The 42-year-old - raised in Gateshead - was the last Scotland player to score against England when his header secured a 1-0 win in London back in 1999.
He and goalkeeper Neil Sullivan were both raised in England but put on determined displays as Craig Brown's side narrowly missed out on a place at Euro 2000 when they lost their play-off decider 2-1 on aggregate.
Hutchison admits he felt he had to up his work-rate beyond the levels shown by his colleagues born north of the border so that the Scotland support would have no reason to doubt his commitment.
And he believes the likes of James Morrison, Matt Gilks, Russell Martin, George Boyd, Liam Bridcutt and Jordan Rhodes must do the same if they are to win over the notoriously passionate Scotland support.
Hutchison, who qualified for Scotland through his Nairn-born father, said: "I was always the type of character that would give 100 per cent. I knew I had to prove myself.
"We had three or four guys in the squad who were born down in England like myself and Neil Sullivan. We knew we had to do a bit more, not to convince the players because we were picked on merit, but to prove it to the fans.
"We had to put the miles in and never shirk a 50-50 challenge. We had to let the fans see that we were fully committed.
"I got a couple of goals early on in my Scotland career and that helped. They could see I always gave my all.
"The likes of James Morrison and the other English-born lads will know they have got a wee bit more to do.
"They are well capable of that. All the teams these boys are playing for are in the English Premier League. Jordan Rhodes is a massive prospect playing for Blackburn.
"There is scope for these boys to improve but as long as they give 100 per cent for Scotland, that is all the Tartan Army ask for."
Former Everton and West Ham forward Hutchison won 26 caps for Scotland but will forever be remembered for his goal against England.
He outjumped Gareth Southgate to nod home Neil McCann's cross as Brown's men became the last Scottish side to win at the old Wembley before it was redeveloped.
But he still feels a lingering sense of regret that Scotland did not go on to book a place at Euro 2000.
"We thought the 2-0 result from the first leg flattered England and we truly believed we could turn it around at Wembley," said Hutchison.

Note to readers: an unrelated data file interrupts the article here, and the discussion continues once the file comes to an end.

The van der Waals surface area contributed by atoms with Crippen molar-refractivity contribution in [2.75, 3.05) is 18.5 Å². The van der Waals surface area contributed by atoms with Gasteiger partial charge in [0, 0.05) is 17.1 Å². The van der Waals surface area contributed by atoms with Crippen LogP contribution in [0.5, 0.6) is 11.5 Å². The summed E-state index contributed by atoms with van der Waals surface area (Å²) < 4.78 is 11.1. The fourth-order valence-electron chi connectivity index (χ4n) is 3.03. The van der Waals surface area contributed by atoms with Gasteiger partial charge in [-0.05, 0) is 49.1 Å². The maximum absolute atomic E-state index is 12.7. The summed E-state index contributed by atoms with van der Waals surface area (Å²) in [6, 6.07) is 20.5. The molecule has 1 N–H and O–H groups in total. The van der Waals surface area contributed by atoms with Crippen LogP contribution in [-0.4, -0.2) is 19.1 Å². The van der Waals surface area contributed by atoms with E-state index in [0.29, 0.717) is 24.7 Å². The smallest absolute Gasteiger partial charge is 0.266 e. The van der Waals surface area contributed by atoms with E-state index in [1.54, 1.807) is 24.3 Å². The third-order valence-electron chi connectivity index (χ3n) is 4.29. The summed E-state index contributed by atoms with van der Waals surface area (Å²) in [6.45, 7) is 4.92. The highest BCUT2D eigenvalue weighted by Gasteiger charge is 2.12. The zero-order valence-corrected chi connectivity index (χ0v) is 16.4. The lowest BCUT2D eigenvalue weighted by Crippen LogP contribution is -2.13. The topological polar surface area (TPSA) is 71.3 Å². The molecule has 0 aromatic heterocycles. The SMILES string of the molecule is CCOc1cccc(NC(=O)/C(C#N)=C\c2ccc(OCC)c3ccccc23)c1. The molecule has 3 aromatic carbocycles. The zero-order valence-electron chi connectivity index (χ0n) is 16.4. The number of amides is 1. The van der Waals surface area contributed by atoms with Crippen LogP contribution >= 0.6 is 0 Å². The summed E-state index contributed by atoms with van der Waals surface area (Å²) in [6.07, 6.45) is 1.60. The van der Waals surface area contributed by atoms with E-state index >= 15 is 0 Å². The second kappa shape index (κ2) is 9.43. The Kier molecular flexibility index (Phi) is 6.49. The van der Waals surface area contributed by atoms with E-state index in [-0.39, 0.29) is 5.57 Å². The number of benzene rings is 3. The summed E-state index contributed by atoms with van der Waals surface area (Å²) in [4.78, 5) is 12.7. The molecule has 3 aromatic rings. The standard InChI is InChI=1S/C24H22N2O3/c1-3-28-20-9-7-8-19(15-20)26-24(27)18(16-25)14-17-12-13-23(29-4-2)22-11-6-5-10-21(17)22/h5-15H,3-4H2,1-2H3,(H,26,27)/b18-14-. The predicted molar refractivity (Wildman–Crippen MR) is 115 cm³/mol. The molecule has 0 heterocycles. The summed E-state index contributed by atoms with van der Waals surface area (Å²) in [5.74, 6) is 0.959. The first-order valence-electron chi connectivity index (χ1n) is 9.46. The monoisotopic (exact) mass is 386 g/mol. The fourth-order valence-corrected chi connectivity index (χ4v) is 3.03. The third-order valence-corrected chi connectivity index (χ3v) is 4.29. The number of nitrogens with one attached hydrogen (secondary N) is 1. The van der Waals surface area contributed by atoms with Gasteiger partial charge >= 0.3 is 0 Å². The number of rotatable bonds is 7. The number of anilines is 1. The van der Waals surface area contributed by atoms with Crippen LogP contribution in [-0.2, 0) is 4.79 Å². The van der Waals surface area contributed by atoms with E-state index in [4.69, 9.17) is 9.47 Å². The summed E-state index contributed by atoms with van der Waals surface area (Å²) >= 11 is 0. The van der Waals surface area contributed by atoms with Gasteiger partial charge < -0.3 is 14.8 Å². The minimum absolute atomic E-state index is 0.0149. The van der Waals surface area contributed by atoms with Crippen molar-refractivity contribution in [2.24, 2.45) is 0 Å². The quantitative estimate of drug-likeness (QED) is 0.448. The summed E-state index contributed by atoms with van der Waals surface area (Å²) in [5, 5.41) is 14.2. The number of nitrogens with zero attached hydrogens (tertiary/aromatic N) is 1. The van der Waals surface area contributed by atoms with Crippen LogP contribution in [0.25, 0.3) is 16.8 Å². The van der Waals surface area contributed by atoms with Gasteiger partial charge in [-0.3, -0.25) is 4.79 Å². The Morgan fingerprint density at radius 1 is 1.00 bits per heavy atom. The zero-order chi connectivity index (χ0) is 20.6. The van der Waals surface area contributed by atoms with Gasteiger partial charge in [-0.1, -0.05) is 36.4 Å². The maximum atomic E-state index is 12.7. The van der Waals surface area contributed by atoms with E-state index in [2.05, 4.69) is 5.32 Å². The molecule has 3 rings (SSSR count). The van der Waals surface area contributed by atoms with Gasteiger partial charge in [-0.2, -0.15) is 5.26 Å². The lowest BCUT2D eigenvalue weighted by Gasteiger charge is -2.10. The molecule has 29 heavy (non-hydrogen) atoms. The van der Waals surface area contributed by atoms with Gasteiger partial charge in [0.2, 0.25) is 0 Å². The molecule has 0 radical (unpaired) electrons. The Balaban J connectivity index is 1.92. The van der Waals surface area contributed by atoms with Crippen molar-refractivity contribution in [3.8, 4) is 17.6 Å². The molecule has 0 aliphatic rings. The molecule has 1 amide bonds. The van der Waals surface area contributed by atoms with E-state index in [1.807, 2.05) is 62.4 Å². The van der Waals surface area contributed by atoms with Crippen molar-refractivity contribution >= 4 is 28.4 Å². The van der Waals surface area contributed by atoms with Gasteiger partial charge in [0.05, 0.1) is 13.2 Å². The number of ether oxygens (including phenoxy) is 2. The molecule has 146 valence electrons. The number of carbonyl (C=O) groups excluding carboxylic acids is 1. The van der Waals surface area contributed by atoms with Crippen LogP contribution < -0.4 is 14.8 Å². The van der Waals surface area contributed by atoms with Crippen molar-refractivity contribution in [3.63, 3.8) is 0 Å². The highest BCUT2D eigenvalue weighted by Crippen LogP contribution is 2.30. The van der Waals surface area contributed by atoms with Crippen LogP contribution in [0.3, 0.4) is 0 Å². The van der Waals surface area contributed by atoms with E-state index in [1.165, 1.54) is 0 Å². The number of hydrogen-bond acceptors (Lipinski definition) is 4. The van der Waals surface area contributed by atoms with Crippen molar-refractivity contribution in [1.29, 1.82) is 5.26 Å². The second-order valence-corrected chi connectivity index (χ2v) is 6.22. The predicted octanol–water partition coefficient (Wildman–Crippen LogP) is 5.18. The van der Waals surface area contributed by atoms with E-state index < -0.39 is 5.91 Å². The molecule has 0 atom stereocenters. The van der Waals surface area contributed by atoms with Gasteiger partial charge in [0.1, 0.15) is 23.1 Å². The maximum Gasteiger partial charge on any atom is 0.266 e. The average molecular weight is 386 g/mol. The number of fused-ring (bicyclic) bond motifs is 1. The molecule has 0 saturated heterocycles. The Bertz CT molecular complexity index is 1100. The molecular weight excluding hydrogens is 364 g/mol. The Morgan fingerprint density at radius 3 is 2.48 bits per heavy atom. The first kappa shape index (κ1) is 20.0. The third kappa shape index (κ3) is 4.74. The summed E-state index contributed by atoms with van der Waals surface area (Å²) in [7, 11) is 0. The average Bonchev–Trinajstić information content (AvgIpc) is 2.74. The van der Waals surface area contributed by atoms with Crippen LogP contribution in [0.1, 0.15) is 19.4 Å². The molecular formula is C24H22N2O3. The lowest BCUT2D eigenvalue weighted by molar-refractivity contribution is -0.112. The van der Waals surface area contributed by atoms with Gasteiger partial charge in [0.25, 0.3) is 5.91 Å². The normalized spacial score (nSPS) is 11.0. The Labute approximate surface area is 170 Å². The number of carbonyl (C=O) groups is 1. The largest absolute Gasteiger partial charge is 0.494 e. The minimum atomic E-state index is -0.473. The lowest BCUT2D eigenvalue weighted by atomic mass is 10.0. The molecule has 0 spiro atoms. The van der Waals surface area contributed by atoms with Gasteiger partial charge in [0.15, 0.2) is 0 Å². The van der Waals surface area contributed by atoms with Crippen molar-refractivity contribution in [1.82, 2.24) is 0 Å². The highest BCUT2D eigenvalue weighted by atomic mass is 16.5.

"The manner of goals we lost at Hampden was so disappointing. We thought we had everything covered. Colin Hendry was marking Alan Shearer, I was marking Paul Ince and Christian Dailly was on Michael Owen.
"But we watched the game back on the tape after and it was so disappointing that Paul Scholes got into those areas to score.
"If Owen had gone clean through and scored, you would have thought, 'Okay, there was nothing we could have done there'.
"But with one of the smallest men on the pitch scoring with two headers is disappointing.
"At Wembley though, we started on the front foot and they just never had a chance. (David) Seaman made a great save from Dailly at the end and if we had scored there, 100 per cent, we would have gone on to win.
"We knew we had the momentum. If we had got the second, going into extra-time we would have fancied our chances."
Scotland face England again on Wednesday, with Gordon Strachan's squad looking at the prospect of becoming national heroes if they can topple England on their home ground.
But Hutchison insists his Wembley moment has not proved to be the life-changer some had predicted.
He said: "It didn't change anything for me. I didn't get carried away with it because we lost the tie 2-1.
"You can be blase about it or big-headed, but that's not the type of person I am. If you do, then you leave yourself open to getting shot down by someone asking: 'What was the score? Oh, you lost 2-1'."